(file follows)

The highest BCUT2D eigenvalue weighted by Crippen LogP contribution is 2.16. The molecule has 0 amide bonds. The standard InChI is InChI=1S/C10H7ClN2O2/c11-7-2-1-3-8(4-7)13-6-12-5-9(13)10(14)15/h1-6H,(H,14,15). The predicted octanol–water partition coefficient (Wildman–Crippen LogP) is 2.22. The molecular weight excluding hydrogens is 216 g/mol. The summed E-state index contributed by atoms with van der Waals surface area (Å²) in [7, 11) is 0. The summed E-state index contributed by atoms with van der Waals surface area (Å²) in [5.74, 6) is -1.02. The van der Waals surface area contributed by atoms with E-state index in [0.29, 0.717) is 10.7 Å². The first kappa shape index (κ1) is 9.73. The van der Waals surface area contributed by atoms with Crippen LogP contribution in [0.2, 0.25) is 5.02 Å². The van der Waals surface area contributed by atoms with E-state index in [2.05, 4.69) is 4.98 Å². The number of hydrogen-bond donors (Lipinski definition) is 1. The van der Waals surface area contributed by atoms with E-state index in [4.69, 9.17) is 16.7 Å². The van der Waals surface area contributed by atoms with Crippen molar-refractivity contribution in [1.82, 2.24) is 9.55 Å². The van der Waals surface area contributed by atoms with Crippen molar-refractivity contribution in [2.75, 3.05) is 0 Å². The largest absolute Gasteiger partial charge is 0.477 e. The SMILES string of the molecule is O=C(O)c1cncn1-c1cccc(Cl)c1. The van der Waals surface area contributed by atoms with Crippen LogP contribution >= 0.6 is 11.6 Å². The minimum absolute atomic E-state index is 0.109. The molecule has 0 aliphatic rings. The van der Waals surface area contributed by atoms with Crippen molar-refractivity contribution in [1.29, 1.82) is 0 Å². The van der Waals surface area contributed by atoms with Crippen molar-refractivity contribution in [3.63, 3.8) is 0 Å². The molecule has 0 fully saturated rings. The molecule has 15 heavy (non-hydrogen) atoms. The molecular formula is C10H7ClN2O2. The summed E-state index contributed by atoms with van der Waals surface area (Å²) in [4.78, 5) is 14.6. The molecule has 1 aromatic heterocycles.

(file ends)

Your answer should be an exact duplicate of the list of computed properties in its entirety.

The highest BCUT2D eigenvalue weighted by Crippen LogP contribution is 2.16. The molecule has 0 amide bonds. The standard InChI is InChI=1S/C10H7ClN2O2/c11-7-2-1-3-8(4-7)13-6-12-5-9(13)10(14)15/h1-6H,(H,14,15). The predicted octanol–water partition coefficient (Wildman–Crippen LogP) is 2.22. The molecular weight excluding hydrogens is 216 g/mol. The summed E-state index contributed by atoms with van der Waals surface area (Å²) in [7, 11) is 0. The summed E-state index contributed by atoms with van der Waals surface area (Å²) in [5.74, 6) is -1.02. The van der Waals surface area contributed by atoms with E-state index in [0.29, 0.717) is 10.7 Å². The first kappa shape index (κ1) is 9.73. The van der Waals surface area contributed by atoms with Crippen LogP contribution in [0.2, 0.25) is 5.02 Å². The van der Waals surface area contributed by atoms with E-state index in [2.05, 4.69) is 4.98 Å². The number of hydrogen-bond donors (Lipinski definition) is 1. The van der Waals surface area contributed by atoms with E-state index in [4.69, 9.17) is 16.7 Å². The van der Waals surface area contributed by atoms with Crippen molar-refractivity contribution in [1.82, 2.24) is 9.55 Å². The van der Waals surface area contributed by atoms with Crippen molar-refractivity contribution in [2.75, 3.05) is 0 Å². The largest absolute Gasteiger partial charge is 0.477 e. The SMILES string of the molecule is O=C(O)c1cncn1-c1cccc(Cl)c1. The van der Waals surface area contributed by atoms with Crippen LogP contribution >= 0.6 is 11.6 Å². The minimum absolute atomic E-state index is 0.109. The molecule has 0 aliphatic rings. The van der Waals surface area contributed by atoms with Crippen molar-refractivity contribution in [1.29, 1.82) is 0 Å². The van der Waals surface area contributed by atoms with Crippen molar-refractivity contribution in [3.63, 3.8) is 0 Å². The molecule has 0 fully saturated rings. The molecule has 15 heavy (non-hydrogen) atoms. The molecular formula is C10H7ClN2O2. The summed E-state index contributed by atoms with van der Waals surface area (Å²) in [4.78, 5) is 14.6. The molecule has 1 aromatic heterocycles.